This issue includes five book reviews about five very different kinds of books in the CripLit world. Allison C. Carey, Pamela Block, and Richard K. Scotch’s Allies and Obstacles: Disability Activism and Parents of Children with Disabilities (reviewed by Rachael Zubal-Ruggieri) offers readers a strong introduction to at times contested issues—namely, how disabled children fare in the world, and how parents’ representations, roles, and advocacy influence and impact decision-making, social policy, access, and ethics. Johanna Hedva’s Minerva the Miscarriage of the Brain (reviewed by PF Anderson) is a definition-defying bricolage of performance art, poetry, and prose, with provocative illustrations by Isabelle Albuquerque, as well as a selection of the author’s photographs. (All visual images are accompanied by extensive textual descriptions.) Artist Riva Lehrer’s elaborate memoir, Golem Girl (reviewed by Michael Northen), engages many themes, including personal, cross-temporal recollections of the disability arts movement. Raymond Luczak’s bold, new collection of short stories about Michigan’s Upper Peninsula, COMPASSION, MICHIGAN: The Ironwood Stories, and sb. smith’s multi-genre, edited volume, Disabled Voices Anthology (both reviewed by Diane R. Wiener), provide readers with groundbreaking, thoughtful work.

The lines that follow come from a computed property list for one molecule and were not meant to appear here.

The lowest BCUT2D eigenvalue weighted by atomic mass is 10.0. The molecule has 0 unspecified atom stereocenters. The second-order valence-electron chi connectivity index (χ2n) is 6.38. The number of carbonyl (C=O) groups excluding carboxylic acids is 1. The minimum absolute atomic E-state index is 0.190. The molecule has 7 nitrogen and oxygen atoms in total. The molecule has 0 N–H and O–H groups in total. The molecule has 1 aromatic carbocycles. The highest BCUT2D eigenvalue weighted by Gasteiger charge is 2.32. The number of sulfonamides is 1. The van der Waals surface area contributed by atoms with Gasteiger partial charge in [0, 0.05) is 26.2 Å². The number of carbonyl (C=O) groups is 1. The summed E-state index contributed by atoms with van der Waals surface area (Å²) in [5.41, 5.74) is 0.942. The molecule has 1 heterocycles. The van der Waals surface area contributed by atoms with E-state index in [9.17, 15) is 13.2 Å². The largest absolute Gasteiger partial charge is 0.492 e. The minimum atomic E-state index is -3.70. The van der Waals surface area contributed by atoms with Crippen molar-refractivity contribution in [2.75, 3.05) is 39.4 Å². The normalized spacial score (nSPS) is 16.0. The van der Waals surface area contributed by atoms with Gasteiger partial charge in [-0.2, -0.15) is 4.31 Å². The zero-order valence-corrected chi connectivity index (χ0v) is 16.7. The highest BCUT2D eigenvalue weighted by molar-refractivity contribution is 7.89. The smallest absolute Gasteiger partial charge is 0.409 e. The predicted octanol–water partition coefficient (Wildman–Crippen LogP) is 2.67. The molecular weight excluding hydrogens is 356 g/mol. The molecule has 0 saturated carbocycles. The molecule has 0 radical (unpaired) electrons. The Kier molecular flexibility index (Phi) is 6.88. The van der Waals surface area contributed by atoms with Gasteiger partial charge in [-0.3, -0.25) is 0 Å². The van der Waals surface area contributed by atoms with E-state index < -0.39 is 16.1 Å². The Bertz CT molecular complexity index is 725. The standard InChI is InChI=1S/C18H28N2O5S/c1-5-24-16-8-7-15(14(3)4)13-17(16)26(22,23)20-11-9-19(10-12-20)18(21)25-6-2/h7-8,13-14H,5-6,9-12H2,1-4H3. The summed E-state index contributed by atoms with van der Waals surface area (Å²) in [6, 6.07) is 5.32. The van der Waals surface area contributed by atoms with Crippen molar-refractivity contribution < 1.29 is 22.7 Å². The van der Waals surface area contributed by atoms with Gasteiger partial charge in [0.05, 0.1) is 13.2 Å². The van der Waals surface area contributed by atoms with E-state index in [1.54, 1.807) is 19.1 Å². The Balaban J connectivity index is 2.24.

- Allison C. Carey, Pamela Block, and Richard K. Scotch, Allies and Obstacles: Disability Activism and Parents of Children with Disabilities
- Johanna Hedva, Minerva the Miscarriage of the Brain
- Riva Lehrer, Golem Girl: A Memoir
- Raymond Luczak, COMPASSION, MICHIGAN: The Ironwood Stories
- sb. smith, Disabled Voices Anthology
Editor’s Note: The interview with Rachael Zubal-Ruggieri in this issue of Wordgathering includes a discussion of Uncanny Bodies: Superhero Comics and Disability, edited by Scott T. Smith and José Alaniz (Penn State University Press, 2020).
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